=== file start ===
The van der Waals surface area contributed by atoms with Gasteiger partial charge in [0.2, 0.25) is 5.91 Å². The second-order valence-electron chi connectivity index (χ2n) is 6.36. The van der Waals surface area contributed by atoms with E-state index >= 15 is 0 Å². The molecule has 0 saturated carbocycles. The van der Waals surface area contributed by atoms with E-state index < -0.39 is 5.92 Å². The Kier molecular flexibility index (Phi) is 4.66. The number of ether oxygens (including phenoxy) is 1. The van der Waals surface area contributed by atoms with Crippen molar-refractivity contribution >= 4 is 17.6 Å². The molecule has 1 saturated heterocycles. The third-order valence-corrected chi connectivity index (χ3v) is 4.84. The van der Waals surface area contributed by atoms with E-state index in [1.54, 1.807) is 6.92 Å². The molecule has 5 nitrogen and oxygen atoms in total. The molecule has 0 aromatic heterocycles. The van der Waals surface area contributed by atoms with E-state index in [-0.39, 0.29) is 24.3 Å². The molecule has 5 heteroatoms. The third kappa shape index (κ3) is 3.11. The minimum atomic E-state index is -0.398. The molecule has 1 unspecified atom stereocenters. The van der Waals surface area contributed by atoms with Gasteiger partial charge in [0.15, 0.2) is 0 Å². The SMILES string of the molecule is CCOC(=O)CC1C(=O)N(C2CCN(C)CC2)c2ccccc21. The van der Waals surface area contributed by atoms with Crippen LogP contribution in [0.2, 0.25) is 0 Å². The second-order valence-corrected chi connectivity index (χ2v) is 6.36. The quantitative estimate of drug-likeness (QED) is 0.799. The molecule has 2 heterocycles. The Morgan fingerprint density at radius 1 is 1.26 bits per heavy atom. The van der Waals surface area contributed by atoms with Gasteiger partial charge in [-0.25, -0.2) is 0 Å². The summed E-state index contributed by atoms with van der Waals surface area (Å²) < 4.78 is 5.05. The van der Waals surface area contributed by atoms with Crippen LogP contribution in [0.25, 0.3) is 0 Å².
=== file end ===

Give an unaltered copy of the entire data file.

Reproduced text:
The van der Waals surface area contributed by atoms with Gasteiger partial charge in [0.2, 0.25) is 5.91 Å². The second-order valence-electron chi connectivity index (χ2n) is 6.36. The van der Waals surface area contributed by atoms with E-state index >= 15 is 0 Å². The molecule has 0 saturated carbocycles. The van der Waals surface area contributed by atoms with E-state index < -0.39 is 5.92 Å². The Kier molecular flexibility index (Phi) is 4.66. The number of ether oxygens (including phenoxy) is 1. The van der Waals surface area contributed by atoms with Crippen molar-refractivity contribution >= 4 is 17.6 Å². The molecule has 1 saturated heterocycles. The third-order valence-corrected chi connectivity index (χ3v) is 4.84. The van der Waals surface area contributed by atoms with E-state index in [1.54, 1.807) is 6.92 Å². The molecule has 5 nitrogen and oxygen atoms in total. The molecule has 0 aromatic heterocycles. The van der Waals surface area contributed by atoms with E-state index in [-0.39, 0.29) is 24.3 Å². The molecule has 5 heteroatoms. The third kappa shape index (κ3) is 3.11. The minimum atomic E-state index is -0.398. The molecule has 1 unspecified atom stereocenters. The van der Waals surface area contributed by atoms with Gasteiger partial charge in [0.15, 0.2) is 0 Å². The SMILES string of the molecule is CCOC(=O)CC1C(=O)N(C2CCN(C)CC2)c2ccccc21. The van der Waals surface area contributed by atoms with Crippen LogP contribution in [0.2, 0.25) is 0 Å². The second-order valence-corrected chi connectivity index (χ2v) is 6.36. The quantitative estimate of drug-likeness (QED) is 0.799. The molecule has 2 heterocycles. The Morgan fingerprint density at radius 1 is 1.26 bits per heavy atom. The van der Waals surface area contributed by atoms with Gasteiger partial charge in [-0.25, -0.2) is 0 Å². The summed E-state index contributed by atoms with van der Waals surface area (Å²) < 4.78 is 5.05. The van der Waals surface area contributed by atoms with Crippen LogP contribution in [0.25, 0.3) is 0 Å².